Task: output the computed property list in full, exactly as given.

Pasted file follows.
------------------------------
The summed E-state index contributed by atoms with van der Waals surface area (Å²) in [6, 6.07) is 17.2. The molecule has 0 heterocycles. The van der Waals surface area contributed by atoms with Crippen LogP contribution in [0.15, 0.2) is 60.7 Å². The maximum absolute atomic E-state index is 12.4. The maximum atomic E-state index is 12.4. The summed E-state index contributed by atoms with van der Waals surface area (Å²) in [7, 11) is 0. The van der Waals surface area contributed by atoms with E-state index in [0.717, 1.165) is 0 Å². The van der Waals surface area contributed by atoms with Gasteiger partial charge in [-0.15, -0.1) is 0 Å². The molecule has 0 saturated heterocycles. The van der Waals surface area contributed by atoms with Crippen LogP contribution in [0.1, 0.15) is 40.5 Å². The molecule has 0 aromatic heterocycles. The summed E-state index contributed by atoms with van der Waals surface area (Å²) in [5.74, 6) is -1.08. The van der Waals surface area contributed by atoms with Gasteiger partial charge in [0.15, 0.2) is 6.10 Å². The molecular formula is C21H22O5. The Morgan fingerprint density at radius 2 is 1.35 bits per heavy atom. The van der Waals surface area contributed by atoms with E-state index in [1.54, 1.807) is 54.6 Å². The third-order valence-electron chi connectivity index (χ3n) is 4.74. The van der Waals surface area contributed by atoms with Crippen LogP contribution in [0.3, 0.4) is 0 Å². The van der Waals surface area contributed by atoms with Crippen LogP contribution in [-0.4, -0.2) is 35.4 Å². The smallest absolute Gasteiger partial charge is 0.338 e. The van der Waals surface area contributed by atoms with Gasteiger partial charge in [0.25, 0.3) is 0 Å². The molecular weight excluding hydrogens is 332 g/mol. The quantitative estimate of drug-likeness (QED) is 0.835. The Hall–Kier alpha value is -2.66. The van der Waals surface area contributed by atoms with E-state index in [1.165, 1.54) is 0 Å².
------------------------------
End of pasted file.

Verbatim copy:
The summed E-state index contributed by atoms with van der Waals surface area (Å²) in [6, 6.07) is 17.2. The molecule has 0 heterocycles. The van der Waals surface area contributed by atoms with Crippen LogP contribution in [0.15, 0.2) is 60.7 Å². The maximum absolute atomic E-state index is 12.4. The maximum atomic E-state index is 12.4. The summed E-state index contributed by atoms with van der Waals surface area (Å²) in [7, 11) is 0. The van der Waals surface area contributed by atoms with E-state index in [0.717, 1.165) is 0 Å². The van der Waals surface area contributed by atoms with Gasteiger partial charge in [-0.15, -0.1) is 0 Å². The molecule has 0 saturated heterocycles. The van der Waals surface area contributed by atoms with Crippen LogP contribution in [0.1, 0.15) is 40.5 Å². The molecule has 0 aromatic heterocycles. The summed E-state index contributed by atoms with van der Waals surface area (Å²) in [5.74, 6) is -1.08. The van der Waals surface area contributed by atoms with Gasteiger partial charge in [0.15, 0.2) is 6.10 Å². The molecular formula is C21H22O5. The Morgan fingerprint density at radius 2 is 1.35 bits per heavy atom. The van der Waals surface area contributed by atoms with E-state index in [1.54, 1.807) is 54.6 Å². The third-order valence-electron chi connectivity index (χ3n) is 4.74. The van der Waals surface area contributed by atoms with Crippen LogP contribution in [0.3, 0.4) is 0 Å². The van der Waals surface area contributed by atoms with Crippen LogP contribution in [-0.4, -0.2) is 35.4 Å². The smallest absolute Gasteiger partial charge is 0.338 e. The van der Waals surface area contributed by atoms with Gasteiger partial charge in [0.25, 0.3) is 0 Å². The molecular weight excluding hydrogens is 332 g/mol. The quantitative estimate of drug-likeness (QED) is 0.835. The Hall–Kier alpha value is -2.66. The van der Waals surface area contributed by atoms with E-state index in [1.165, 1.54) is 0 Å².